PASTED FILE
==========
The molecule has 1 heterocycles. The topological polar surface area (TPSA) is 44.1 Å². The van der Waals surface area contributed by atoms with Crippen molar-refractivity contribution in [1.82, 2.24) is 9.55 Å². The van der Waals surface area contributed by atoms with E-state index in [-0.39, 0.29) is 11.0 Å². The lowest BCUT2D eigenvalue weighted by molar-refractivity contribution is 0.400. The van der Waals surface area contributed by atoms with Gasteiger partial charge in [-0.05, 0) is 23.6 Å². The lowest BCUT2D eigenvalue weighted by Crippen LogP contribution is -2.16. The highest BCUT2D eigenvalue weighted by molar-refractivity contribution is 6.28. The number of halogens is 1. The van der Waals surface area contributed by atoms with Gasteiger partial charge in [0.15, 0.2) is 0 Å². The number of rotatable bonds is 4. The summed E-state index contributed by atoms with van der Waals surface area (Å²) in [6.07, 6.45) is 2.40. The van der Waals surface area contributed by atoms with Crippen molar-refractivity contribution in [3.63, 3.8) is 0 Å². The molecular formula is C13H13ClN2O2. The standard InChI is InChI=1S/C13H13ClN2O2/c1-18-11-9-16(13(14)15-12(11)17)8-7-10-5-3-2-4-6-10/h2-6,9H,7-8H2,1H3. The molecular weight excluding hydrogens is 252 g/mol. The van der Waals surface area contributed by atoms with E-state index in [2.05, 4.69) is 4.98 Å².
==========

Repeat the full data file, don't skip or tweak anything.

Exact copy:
The molecule has 1 heterocycles. The topological polar surface area (TPSA) is 44.1 Å². The van der Waals surface area contributed by atoms with Crippen molar-refractivity contribution in [1.82, 2.24) is 9.55 Å². The van der Waals surface area contributed by atoms with E-state index in [-0.39, 0.29) is 11.0 Å². The lowest BCUT2D eigenvalue weighted by molar-refractivity contribution is 0.400. The van der Waals surface area contributed by atoms with Gasteiger partial charge in [-0.05, 0) is 23.6 Å². The lowest BCUT2D eigenvalue weighted by Crippen LogP contribution is -2.16. The highest BCUT2D eigenvalue weighted by molar-refractivity contribution is 6.28. The number of halogens is 1. The van der Waals surface area contributed by atoms with Gasteiger partial charge in [0.15, 0.2) is 0 Å². The number of rotatable bonds is 4. The summed E-state index contributed by atoms with van der Waals surface area (Å²) in [6.07, 6.45) is 2.40. The van der Waals surface area contributed by atoms with Crippen molar-refractivity contribution in [3.63, 3.8) is 0 Å². The molecular formula is C13H13ClN2O2. The standard InChI is InChI=1S/C13H13ClN2O2/c1-18-11-9-16(13(14)15-12(11)17)8-7-10-5-3-2-4-6-10/h2-6,9H,7-8H2,1H3. The molecular weight excluding hydrogens is 252 g/mol. The van der Waals surface area contributed by atoms with E-state index in [2.05, 4.69) is 4.98 Å².